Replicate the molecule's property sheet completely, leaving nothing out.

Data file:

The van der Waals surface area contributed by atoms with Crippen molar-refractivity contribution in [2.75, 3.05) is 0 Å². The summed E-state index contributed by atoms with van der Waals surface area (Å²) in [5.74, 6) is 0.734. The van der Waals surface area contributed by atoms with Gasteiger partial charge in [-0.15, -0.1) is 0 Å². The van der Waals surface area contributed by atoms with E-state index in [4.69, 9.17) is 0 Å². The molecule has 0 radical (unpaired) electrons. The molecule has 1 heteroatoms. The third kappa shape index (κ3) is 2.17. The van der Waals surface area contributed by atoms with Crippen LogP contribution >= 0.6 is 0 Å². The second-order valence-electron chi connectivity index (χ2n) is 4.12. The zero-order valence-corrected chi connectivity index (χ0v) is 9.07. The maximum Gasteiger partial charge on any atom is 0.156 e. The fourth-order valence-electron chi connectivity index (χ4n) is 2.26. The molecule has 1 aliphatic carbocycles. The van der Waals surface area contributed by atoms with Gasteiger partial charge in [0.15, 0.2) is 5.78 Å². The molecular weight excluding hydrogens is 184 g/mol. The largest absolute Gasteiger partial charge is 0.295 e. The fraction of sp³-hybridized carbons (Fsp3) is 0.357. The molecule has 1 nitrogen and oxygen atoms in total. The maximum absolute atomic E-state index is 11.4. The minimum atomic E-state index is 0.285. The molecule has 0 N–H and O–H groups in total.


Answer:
The van der Waals surface area contributed by atoms with Crippen molar-refractivity contribution in [2.75, 3.05) is 0 Å². The summed E-state index contributed by atoms with van der Waals surface area (Å²) in [5.74, 6) is 0.734. The van der Waals surface area contributed by atoms with Gasteiger partial charge in [-0.15, -0.1) is 0 Å². The van der Waals surface area contributed by atoms with E-state index in [4.69, 9.17) is 0 Å². The molecule has 0 radical (unpaired) electrons. The molecule has 1 heteroatoms. The third kappa shape index (κ3) is 2.17. The van der Waals surface area contributed by atoms with Crippen LogP contribution >= 0.6 is 0 Å². The second-order valence-electron chi connectivity index (χ2n) is 4.12. The zero-order valence-corrected chi connectivity index (χ0v) is 9.07. The maximum Gasteiger partial charge on any atom is 0.156 e. The fourth-order valence-electron chi connectivity index (χ4n) is 2.26. The molecule has 1 aliphatic carbocycles. The van der Waals surface area contributed by atoms with Gasteiger partial charge in [0.15, 0.2) is 5.78 Å². The molecular weight excluding hydrogens is 184 g/mol. The largest absolute Gasteiger partial charge is 0.295 e. The fraction of sp³-hybridized carbons (Fsp3) is 0.357. The molecule has 1 nitrogen and oxygen atoms in total. The maximum absolute atomic E-state index is 11.4. The minimum atomic E-state index is 0.285. The molecule has 0 N–H and O–H groups in total.